The template of Derek Yee's tale is simplistic. A man (Tony Leung) betrothed to his childhood sweetheart (Zhou Xun) returns as an accomplished magician but finds her a literal captive of the attentions of a far more powerful man, an arrogant commander of armies (Lau Ching Wan) – and an entertaining game of deception begins, pitting a comically inept but powerful warlord against a ingenious artist whose only real power is his ability to fabricate illusions.
It would not be too wrong to say that Yee has transported 2006's The Illusionist to China's post Yuan Shikai warlord era and mashed it with Michael Hui's 1972 farce The Great Warlord.
In the midst of the comedy which ranges from a hare-brained plot about an ancient magic manual, a even more hare-brained plot to kidnap the warlord, a double ploy by both illusionist and warlord to gain the love of their love interest, and a rather badly made film-within-a-film produced by the warlord, the writer-director's excellent script also reminds us that the "prestige" is not just an integral part of a magic act but also the indispensable feature of a confidence trick; the ingredient that puts the politics in political theatre as well as the magic in films.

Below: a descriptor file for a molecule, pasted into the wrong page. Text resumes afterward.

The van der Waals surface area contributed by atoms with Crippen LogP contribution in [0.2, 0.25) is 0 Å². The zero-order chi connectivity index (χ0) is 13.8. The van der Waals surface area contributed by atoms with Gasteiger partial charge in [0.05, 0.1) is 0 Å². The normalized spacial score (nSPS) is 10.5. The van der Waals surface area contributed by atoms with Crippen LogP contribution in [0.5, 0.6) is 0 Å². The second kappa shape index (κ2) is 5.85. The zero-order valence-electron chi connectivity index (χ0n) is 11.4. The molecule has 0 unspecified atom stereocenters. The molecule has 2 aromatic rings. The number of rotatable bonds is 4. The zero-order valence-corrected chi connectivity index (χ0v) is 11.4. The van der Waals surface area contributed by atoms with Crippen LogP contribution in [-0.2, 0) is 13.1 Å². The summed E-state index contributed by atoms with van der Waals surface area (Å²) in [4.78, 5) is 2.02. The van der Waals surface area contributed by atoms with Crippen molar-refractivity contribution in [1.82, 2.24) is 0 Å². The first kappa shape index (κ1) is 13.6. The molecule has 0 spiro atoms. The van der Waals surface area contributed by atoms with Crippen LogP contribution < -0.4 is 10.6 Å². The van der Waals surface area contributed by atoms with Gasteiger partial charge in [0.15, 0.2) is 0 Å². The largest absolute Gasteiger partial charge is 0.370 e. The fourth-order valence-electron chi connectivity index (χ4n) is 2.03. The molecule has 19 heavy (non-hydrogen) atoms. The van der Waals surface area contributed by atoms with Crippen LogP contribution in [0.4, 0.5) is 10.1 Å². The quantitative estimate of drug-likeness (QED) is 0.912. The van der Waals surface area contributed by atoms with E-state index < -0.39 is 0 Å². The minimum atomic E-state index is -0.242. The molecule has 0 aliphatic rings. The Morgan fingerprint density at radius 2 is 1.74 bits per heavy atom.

The Great Magician is extremely well-written, thoughtful, cohesive, and disciplined despite the farcical nature of its comedy and that makes it one of the rare gems in the past 20 years of Chinese film. It is also a rare showcase of comedic talent by Leung and Lau, who are both more known for their dramatic and serious roles.